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Depictions of Animals in Egyptian Mythology
Animals played a large part in Ancient Egyptian culture and mythology. They appeared in many guises, ranging from simple house pets to deities that required worship. This meant that their roles varied from everyday activities to important positions in religious and formal ceremonies.
It is thought that the Ancient Egyptians believed animals had certain qualities that were to be admired by humans. Strength, protectiveness, the ability to conquer their rivals and their sheer intuitive nature led the Ancient Egyptians to revere animals to the point that they would portray their gods in animal form so that their qualities could be displayed through the common traits of the animal. These beliefs were held by both royalty and the everyday man, such was the widespread admiration for animals in this culture.
But what are the individual depictions of each animal within this rich and fascinating historical period? What did the animals stand for, and how did they fit into Ancient Egyptian life?
Cats are probably one of the most common animals to be associated within Ancient Egyptian mythology and are, in fact, thought to originate in their domestic form from this period. Cats were kept as pets for a number of reasons. The everyday man would find them useful as a form of pest control to keep mice at bay. Royalty kept bigger cats such as lions and cheetahs as pets, again for protection and as a representation of their own strength and ferocity. Although they were kept for practical reasons, cats were still valued and much-loved pets. Mummified cats are often found buried with their owners, and certain tomb statues feature a small cat lying at the feet of its owner in a clear display of affection for the domesticated animal.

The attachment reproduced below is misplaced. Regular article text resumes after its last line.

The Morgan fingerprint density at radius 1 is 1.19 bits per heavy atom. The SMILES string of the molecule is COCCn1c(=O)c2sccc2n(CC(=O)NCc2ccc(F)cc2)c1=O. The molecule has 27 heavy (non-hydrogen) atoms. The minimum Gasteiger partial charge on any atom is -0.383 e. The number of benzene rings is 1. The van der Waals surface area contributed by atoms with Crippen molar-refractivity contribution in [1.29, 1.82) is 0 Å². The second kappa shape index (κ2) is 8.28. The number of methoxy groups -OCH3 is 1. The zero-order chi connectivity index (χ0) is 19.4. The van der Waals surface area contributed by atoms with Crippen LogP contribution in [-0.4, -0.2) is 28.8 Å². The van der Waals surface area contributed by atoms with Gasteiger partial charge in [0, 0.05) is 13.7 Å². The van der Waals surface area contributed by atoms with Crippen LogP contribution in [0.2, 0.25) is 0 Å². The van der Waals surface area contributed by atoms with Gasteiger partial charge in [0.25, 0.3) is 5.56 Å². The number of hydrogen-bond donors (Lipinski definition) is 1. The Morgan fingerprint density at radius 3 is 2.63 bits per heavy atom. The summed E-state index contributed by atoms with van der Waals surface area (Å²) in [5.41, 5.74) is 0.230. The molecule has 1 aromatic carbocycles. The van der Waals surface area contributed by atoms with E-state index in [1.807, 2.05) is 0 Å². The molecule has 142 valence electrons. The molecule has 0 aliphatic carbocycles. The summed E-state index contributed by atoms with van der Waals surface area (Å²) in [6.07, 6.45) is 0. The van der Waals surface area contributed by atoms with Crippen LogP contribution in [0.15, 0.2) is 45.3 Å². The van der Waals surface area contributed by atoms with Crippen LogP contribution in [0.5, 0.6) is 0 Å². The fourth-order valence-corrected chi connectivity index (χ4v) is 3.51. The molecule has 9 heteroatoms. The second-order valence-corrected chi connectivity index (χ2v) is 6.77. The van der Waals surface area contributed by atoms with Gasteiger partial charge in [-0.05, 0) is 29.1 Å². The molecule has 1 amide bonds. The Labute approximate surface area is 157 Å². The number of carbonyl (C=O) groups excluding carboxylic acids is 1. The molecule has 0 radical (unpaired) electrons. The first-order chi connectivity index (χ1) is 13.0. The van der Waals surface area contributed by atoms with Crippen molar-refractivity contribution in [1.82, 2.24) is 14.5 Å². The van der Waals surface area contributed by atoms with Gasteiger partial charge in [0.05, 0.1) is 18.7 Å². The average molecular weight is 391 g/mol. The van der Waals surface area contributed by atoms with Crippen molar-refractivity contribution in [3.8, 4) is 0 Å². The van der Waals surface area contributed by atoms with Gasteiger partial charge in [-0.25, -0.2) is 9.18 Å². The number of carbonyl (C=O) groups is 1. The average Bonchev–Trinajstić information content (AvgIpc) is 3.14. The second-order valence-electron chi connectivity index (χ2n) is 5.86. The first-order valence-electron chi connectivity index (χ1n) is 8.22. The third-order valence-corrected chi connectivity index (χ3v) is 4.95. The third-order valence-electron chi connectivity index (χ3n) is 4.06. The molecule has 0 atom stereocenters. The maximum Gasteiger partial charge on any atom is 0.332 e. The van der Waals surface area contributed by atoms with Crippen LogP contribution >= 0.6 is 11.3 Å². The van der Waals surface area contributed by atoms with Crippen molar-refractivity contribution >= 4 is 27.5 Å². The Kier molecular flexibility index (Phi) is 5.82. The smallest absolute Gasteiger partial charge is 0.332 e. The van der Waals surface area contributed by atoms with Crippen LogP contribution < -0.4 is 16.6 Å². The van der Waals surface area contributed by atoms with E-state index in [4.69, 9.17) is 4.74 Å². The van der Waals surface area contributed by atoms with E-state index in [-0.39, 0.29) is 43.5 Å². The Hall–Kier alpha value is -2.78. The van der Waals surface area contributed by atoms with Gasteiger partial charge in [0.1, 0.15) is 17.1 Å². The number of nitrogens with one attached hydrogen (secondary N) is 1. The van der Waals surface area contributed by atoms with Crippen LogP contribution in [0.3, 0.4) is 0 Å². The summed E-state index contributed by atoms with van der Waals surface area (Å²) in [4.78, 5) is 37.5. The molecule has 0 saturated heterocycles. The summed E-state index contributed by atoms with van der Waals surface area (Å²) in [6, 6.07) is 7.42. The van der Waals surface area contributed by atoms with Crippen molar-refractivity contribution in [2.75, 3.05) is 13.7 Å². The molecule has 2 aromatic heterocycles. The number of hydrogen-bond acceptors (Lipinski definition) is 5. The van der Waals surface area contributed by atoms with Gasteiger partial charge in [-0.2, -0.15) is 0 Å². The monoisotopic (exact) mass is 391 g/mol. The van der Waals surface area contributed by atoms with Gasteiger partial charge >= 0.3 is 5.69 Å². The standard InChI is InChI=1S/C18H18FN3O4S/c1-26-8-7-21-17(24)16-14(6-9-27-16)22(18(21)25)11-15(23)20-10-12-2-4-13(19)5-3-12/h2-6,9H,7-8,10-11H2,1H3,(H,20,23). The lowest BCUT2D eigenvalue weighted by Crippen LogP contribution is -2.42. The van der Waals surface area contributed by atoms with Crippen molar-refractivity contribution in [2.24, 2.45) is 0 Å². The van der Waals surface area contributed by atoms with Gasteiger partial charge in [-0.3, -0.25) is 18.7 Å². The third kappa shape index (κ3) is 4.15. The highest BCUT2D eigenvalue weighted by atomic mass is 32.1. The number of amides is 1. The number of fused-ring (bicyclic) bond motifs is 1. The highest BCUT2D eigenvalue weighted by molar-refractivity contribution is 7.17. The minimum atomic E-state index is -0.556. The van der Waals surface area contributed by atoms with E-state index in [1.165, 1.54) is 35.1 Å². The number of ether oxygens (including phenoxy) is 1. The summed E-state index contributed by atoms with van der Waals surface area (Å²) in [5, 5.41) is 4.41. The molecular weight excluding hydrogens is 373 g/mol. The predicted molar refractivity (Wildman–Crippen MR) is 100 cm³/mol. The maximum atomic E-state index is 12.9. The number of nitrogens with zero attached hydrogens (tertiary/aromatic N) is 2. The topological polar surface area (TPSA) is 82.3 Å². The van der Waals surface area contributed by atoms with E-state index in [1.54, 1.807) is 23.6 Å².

One of the most well-known cat deities from this period is Bastet, usually represented either in full cat form or as a hybrid - half woman and half cat. She is thought to be a ferocious but nurturing god who represents protectiveness over children and pregnant women. For this reason, she is often linked to fertility and female sexuality. In Ancient Egyptian times, people would often leave mummified cats as an offering to Bastet. It is thought that this was to earn her favor. Years later, thousands of sacred cat remains were found at the site of her temple.
Monkeys and baboons played a big part in Egyptian mythology. They can often be found depicted in ancient documents and drawings as a humanlike species, carrying out tasks such as reading and writing. This led experts to conclude that the Egyptians viewed baboons as intellectual creatures and explains why the moon god Thoth - otherwise known as the god of the scribes - took on the form of a baboon. In ancient documents, Thoth can be seen mediating between humans and the gods - another indication of the human-like communication skills held by monkeys. He is thought to help with the smooth transition to the afterlife, which sometimes involved judgment calls on the potential redemption of a human.
Small monkeys were occasionally kept as pets by wealthier citizens of Ancient Egypt, but their strength, boisterousness and unpredictable nature were never taken for granted.
In Ancient Egypt, crocodiles were viewed as strong and dangerous animals who should be both feared and respected. In order to protect themselves from the wrath of the crocodile, Egyptians would worship the croc-god Sobek, a revered and ferocious deity whose sweat was believed to have created the vast River Nile. There was an element of fear surrounding Sobek, who was also known as "the raging one", but he was also thought to have connotations within growth and fertility of the land. This is another reason that he was worshipped with many temples in his name. Often these would be filled with pools that real crocodiles lived in until they died and were mummified in his honor.
Throughout both Greek and Egyptian mythology, dogs have had a notable association with the afterlife or the underworld. Cerberus is perhaps one of the best-known mythological dogs in Greek culture and was believed to be monstrous with three heads. In Egyptian mythology, Anubis is the primary dog-like god of the afterlife, although he is sometimes depicted as half dog and half jackal.
He is pictured in many tombs, temples and religious settings and is primarily black to represent the soil of the Nile and consequently the act of regeneration back into the earth after death.